• Barb Mayfield

5 Tips for Edu-Taining Food Demos

Updated: Aug 30



Chef wearing a crown and red apron is flipping foods with a frying pan

What is one of the most effective ways to teach and motivate healthy eating?


A food demonstration.


Food demonstrations are a highly effective approach for communicating food and nutrition knowledge and motivating audiences to take positive steps toward healthy eating. Participants are won over by the tips and tricks for easy prep and are wowed by the sights, smells, and delicious tastes.


Why are they so effective? Because...


Food Demos are Edu-taining!

What does it mean to be “edu-taining”? The word edutainment means entertainment that is also educational. A well-planned and executed food demonstration is the perfect example of edutainment.


Think about your favorite cooking show on the Food Network. What makes it successful? It not only teaches you how to cook, it entertains you. That’s edutainment!


I created a tip series providing 5 essential tips for creating an edu-taining food demonstration based on content found in Chapter 25 of Communicating Nutrition: The Authoritative Guide, which shares best practices, practical strategies, and a useful demonstration planning worksheet. Download a copy of this free tip sheet:


5 Tips for Edu-Taining Food Demos:


Tip #1: Determine your goals

If you’re looking to inform an audience about a food and nutrition topic, teach cooking skills, support positive attitudes about food and eating, or motivate healthy eating behaviors, there’s no better way than a food demonstration. Begin by deciding what you want your audience to know, feel, and do after your demo and create a plan and key messages to support your goals.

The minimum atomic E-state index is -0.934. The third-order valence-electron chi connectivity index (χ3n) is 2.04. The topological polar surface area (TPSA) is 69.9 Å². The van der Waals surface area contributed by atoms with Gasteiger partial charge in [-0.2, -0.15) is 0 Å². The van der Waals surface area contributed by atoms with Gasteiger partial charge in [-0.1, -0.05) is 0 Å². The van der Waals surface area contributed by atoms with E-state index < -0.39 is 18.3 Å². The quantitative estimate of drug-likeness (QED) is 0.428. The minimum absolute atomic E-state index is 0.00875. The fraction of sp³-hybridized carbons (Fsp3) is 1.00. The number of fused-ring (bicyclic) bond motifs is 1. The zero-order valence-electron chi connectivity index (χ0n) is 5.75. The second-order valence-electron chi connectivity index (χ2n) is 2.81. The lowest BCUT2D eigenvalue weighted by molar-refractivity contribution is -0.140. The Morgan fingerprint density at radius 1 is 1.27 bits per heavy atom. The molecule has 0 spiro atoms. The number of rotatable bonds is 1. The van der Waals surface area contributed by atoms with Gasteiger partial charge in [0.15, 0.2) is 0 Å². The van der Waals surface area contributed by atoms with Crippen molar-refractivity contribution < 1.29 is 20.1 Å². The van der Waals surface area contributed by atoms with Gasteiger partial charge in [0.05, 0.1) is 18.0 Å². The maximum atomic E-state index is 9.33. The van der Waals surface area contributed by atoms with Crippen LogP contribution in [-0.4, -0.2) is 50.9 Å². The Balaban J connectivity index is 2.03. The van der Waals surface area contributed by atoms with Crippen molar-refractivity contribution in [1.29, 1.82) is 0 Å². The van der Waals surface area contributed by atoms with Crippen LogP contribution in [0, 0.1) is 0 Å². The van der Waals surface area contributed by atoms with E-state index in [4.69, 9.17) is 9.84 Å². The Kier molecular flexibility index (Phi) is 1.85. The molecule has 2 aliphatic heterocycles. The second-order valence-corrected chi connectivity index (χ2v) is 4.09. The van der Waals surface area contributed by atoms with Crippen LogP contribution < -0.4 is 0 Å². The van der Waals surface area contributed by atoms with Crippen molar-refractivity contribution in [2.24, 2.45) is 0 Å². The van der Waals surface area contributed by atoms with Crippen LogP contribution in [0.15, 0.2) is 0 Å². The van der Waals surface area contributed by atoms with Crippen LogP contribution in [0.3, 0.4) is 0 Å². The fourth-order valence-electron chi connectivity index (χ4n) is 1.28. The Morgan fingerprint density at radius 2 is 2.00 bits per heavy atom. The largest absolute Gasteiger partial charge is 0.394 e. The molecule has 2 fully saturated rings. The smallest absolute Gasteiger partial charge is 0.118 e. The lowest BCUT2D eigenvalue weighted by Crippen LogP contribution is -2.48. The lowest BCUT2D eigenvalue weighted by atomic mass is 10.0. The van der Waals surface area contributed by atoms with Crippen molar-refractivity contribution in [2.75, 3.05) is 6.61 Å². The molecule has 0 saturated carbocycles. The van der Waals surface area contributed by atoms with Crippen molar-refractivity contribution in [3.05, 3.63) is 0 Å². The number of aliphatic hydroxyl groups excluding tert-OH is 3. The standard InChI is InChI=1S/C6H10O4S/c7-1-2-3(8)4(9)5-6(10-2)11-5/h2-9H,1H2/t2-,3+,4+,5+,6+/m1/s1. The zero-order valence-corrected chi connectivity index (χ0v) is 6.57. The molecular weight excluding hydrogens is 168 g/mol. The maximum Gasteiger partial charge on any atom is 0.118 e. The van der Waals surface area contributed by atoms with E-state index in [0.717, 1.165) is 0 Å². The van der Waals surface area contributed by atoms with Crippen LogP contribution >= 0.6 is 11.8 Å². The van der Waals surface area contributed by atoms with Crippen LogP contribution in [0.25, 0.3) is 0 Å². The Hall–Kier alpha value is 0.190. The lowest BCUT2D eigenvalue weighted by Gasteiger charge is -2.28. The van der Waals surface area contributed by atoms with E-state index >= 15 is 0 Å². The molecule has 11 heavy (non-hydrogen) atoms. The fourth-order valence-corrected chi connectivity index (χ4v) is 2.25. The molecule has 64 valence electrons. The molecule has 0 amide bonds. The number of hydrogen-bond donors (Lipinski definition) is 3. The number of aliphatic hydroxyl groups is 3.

Tip #2: Plan, prepare, and practice

A great food demo takes a lot of work to make it look easy. Plan every step. Organize your demonstration area with trays of equipment, ingredients, and talking points for each recipe. Streamline the demonstration and eliminate unnecessary steps with advance preparations such as opening packages or measuring and cutting ingredients. Then practice, practice, practice!


Tip #3: Add value with tips and tricks

A great food demo is packed full of information that goes beyond the basic recipe or nutritional benefits. Do your research and fill the lulls and gaps by sharing fun and interesting facts about the ingredients and the recipe, helpful tips for shopping, alternative ingredients, menu ideas, tips and tricks for cooking and serving, and ways to store and use leftovers to reduce food waste.


Tip #4: Be Edu-Taining

A successful food demo not only educates the audience about food and nutrition and teaches valuable cooking skills, it is entertaining. Balance useful and accurate information with an appropriate amount of fun and flair. Select a theme and mood that fits your message and coordinate your set-up, your content, and your presentation style to match. Be edu-taining!


Tip #5: Engage your audience

An audience actively engaged in learning takes action because they have experienced the benefit. Get them involved in multiple ways – asking and answering questions, sharing tips, volunteering to help, passing out samples, and definitely tasting the finished product. When an audience knows they can make something and knows they like it, they will make it on their own. Success!


Are you looking for a new way to effectively communicate about food and nutrition? Do you want to change behaviors? Try a food demonstration! They take work, but achieve the desired results in a big way! Not to mention are lots of fun.


“People associate food with pleasure. Nutrition professionals can use food demonstrations to support a healthy and positive relationship with food.” ~ Jen Haugen and Martine Scannavino Chapter 25, Communicating Nutrition: The Authoritative Guide


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